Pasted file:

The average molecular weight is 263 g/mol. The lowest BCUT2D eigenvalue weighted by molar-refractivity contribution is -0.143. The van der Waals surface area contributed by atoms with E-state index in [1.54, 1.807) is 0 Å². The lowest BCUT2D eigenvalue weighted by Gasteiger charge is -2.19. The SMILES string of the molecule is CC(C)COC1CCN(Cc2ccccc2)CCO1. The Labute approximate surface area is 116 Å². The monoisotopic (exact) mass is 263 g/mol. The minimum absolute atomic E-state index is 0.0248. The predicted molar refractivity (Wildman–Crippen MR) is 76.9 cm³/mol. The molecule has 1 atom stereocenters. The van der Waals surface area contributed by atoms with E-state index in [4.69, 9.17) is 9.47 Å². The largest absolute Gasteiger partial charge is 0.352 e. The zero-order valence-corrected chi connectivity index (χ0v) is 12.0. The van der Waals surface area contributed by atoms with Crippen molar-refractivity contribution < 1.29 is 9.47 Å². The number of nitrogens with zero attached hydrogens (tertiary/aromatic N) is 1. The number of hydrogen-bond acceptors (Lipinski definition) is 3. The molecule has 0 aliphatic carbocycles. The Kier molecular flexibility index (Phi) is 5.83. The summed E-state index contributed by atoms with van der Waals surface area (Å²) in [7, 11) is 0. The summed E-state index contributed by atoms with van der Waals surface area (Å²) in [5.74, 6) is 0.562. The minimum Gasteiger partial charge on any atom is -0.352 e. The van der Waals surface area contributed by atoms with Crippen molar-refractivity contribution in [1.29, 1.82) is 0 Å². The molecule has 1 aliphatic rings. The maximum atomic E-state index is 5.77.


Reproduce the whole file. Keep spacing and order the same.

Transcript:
The average molecular weight is 263 g/mol. The lowest BCUT2D eigenvalue weighted by molar-refractivity contribution is -0.143. The van der Waals surface area contributed by atoms with E-state index in [1.54, 1.807) is 0 Å². The lowest BCUT2D eigenvalue weighted by Gasteiger charge is -2.19. The SMILES string of the molecule is CC(C)COC1CCN(Cc2ccccc2)CCO1. The Labute approximate surface area is 116 Å². The monoisotopic (exact) mass is 263 g/mol. The minimum absolute atomic E-state index is 0.0248. The predicted molar refractivity (Wildman–Crippen MR) is 76.9 cm³/mol. The molecule has 1 atom stereocenters. The van der Waals surface area contributed by atoms with E-state index in [4.69, 9.17) is 9.47 Å². The largest absolute Gasteiger partial charge is 0.352 e. The zero-order valence-corrected chi connectivity index (χ0v) is 12.0. The van der Waals surface area contributed by atoms with Crippen molar-refractivity contribution < 1.29 is 9.47 Å². The number of nitrogens with zero attached hydrogens (tertiary/aromatic N) is 1. The number of hydrogen-bond acceptors (Lipinski definition) is 3. The molecule has 0 aliphatic carbocycles. The Kier molecular flexibility index (Phi) is 5.83. The summed E-state index contributed by atoms with van der Waals surface area (Å²) in [7, 11) is 0. The summed E-state index contributed by atoms with van der Waals surface area (Å²) in [5.74, 6) is 0.562. The minimum Gasteiger partial charge on any atom is -0.352 e. The van der Waals surface area contributed by atoms with Crippen molar-refractivity contribution in [1.29, 1.82) is 0 Å². The molecule has 1 aliphatic rings. The maximum atomic E-state index is 5.77.